Published online by Cambridge University Press: 01 June 2021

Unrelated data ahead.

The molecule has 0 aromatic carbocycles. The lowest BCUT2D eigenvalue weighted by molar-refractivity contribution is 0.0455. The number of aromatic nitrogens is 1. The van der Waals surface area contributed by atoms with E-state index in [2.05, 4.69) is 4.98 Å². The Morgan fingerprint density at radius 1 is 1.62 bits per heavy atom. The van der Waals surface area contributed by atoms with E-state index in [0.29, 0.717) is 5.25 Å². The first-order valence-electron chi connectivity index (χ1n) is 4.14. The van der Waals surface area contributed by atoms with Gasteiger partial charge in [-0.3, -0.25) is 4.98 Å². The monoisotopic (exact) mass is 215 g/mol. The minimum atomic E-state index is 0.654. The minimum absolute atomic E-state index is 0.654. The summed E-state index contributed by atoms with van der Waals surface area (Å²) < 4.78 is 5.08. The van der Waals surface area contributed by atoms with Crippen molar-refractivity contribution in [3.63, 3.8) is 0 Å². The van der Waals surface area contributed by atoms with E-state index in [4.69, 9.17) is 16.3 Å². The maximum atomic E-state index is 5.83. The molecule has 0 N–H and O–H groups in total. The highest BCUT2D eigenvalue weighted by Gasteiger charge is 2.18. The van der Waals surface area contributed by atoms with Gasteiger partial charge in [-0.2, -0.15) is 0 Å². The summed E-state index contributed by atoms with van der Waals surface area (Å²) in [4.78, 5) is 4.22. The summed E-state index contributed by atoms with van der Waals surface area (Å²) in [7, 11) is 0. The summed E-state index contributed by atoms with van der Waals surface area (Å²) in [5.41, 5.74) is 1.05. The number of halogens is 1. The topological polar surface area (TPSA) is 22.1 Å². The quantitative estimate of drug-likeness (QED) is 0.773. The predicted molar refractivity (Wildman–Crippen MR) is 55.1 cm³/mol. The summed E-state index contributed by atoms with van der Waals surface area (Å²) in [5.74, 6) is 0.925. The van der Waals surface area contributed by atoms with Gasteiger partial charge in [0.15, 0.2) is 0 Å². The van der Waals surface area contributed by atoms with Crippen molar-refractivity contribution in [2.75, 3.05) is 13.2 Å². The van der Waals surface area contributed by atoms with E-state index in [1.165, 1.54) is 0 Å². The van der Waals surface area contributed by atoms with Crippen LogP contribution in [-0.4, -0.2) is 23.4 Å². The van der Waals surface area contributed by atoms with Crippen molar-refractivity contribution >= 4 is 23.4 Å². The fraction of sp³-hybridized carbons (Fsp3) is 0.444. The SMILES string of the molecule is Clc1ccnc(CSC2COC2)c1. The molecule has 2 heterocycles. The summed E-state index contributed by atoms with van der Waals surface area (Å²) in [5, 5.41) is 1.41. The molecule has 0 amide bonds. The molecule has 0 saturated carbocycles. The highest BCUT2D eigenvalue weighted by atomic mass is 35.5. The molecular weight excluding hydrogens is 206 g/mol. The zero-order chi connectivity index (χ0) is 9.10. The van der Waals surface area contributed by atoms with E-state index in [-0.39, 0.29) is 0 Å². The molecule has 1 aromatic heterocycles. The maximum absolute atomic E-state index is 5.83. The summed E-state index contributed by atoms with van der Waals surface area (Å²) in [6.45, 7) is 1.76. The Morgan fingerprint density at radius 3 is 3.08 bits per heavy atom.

Egyptology in Switzerland was strongly influenced by Napoleon’s 1798 invasion of the country. It was equally influenced by the country’s consequent administrative and political reorganisation. Switzerland thus did not acquire museum collections through large-scale, state-supported, archaeological expeditions, as did some other European countries. Instead, its antiquities collections are largely the result of patronage and donations made during the nineteenth century. The first Egyptian coffin to arrive in Switzerland, for example, was purchased by the politician Karl Müller von Friedberg (1755–1836) and given to the Stiftsbibliothek in the city of St-Gallen. Nor did Switzerland establish research institutes in countries in which it had interests, as did certain other European countries. The fact that the research focus of Swiss universities and their various archaeological entities was directed by the cantons (states), rather than at confederal level, also meant that it was individuals, rather than institutions, that were the driving force of Swiss Egyptology.